government.Improving Informal Areas in Greater Cairo Table 11 Composting Plant Proposal Source: UM TU-Berlin Resources • Proximity to transfer station Management • Forming management committee involving community. installation company (private) Development • Providing temporary mechanised pumping station • Repairing damage control structure in the network • Capacity building for community • Cooperation with construction company 56 . NGO. NGO and government Development • Providing modern machinery • Capacity building for community regarding technical knowledge of composting agriculture Table 12 Sewage System Proposal Source: UM TU-Berlin Resources • Existing sewage system Management • Community proposal to government • Actores: community.

Cairo Table 13 Construction Waste Management Proposal Source: UM TU-Berlin Resources • Vacant land • Surplus of construction waste Management • Forming management committee Development • Designated storage facility • Capacity development in reusing construction waste • Maintenance • Supervising selection process for material • Organising transferring of material to designated points • Actors NGO.3 Case Study: Ezzbet Al Nasr. Public Funding Agency 57 . community and government expert.

Improving Informal Areas in Greater Cairo Table 14 Priorities / Phases for Interventions Source: UM TU-Berlin Designated streets lighting Formalising electricity system Access for pedestrains (bridge) Physical Organisational Paving Greening/Planting trees Access for transportation (bus) Sewage Building wastes Street rangers Storage for building waste Land tenure Waste collection Waste transfer station Recycling of material Workshops Vocational training Participation Time Phase 1 Phase 2 Long term 58 .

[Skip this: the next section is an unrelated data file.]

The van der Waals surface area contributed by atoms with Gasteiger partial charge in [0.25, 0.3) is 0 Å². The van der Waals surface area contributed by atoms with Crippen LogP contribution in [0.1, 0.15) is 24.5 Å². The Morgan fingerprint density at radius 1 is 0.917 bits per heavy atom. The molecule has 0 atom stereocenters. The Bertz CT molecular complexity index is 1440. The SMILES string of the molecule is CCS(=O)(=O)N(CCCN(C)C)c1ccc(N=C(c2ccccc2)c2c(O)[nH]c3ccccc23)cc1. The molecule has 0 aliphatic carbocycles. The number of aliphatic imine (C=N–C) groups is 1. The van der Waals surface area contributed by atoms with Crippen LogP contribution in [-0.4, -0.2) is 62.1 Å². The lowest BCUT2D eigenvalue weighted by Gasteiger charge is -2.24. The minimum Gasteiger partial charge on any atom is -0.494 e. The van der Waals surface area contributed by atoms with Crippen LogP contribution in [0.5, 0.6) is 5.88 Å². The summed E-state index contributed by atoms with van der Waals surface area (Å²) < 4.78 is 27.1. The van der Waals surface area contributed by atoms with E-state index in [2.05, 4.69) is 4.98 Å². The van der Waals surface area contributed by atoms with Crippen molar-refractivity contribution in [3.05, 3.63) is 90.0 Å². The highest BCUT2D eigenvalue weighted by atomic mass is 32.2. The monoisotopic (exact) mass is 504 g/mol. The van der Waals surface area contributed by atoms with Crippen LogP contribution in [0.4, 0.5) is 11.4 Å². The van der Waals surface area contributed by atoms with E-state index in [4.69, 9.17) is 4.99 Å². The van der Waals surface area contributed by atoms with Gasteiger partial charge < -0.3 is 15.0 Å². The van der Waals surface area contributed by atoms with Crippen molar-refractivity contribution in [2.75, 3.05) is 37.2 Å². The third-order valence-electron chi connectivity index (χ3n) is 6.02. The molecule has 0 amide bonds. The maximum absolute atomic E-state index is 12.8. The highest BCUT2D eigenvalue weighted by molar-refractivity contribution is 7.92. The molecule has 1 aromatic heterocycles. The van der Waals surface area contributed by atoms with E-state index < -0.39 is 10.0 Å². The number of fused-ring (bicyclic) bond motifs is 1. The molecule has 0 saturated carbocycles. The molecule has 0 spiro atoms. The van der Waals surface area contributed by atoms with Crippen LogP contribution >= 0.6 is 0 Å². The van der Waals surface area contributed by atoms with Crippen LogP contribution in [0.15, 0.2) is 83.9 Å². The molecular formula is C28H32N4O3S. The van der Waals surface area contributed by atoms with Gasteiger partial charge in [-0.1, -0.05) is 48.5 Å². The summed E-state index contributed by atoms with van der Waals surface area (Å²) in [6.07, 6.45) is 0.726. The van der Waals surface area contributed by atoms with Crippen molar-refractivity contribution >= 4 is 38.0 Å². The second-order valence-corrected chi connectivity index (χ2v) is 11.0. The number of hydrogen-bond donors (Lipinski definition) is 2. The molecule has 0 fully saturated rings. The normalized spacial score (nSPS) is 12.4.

Giza Qalyoubia Cairo Giza Helwan 6th of October 61 .4 Case Study: Dayer El Nahia.

Improving Informal Areas in Greater Cairo 62 .

Giza Table 15 Topics in the interviews Source: UM TU-Berlin Main Questions • What is the condition of the buildings in the area? • Are the buildings served with infrastructure? What is the quality of the services? • What is the relation between owners and renters in the area? • What is the level of owner fluctuation in the area? Physical Structure Open Space & Road Network Four Topics • How do different groups use the different types of spaces in the community? • Is there any lack of public services and infrastructure? • What are the mobility patterns of different groups in the community? • What are the community perspectives on future development of open space-road network? Economic Livelihood • What are the sources of income for the residents in the community? • What are the major business activities in the area and how do they function? • What is the legal status of the businesses in the area? Social Organisation • How does the community organise itself at a grass roots level? (neighbours/associations business corporations. such as NGOs. local networks. political stakeholders? 63 . common decision making) • What is the leadership system in the community? • What is the community‘s relationship with different institutions.4 Case Study: Dayer El Nahia. private sector actors. CBO`s.

Improving Informal Areas in Greater Cairo 64 .

4 Case Study: Dayer El Nahia. Giza 65 .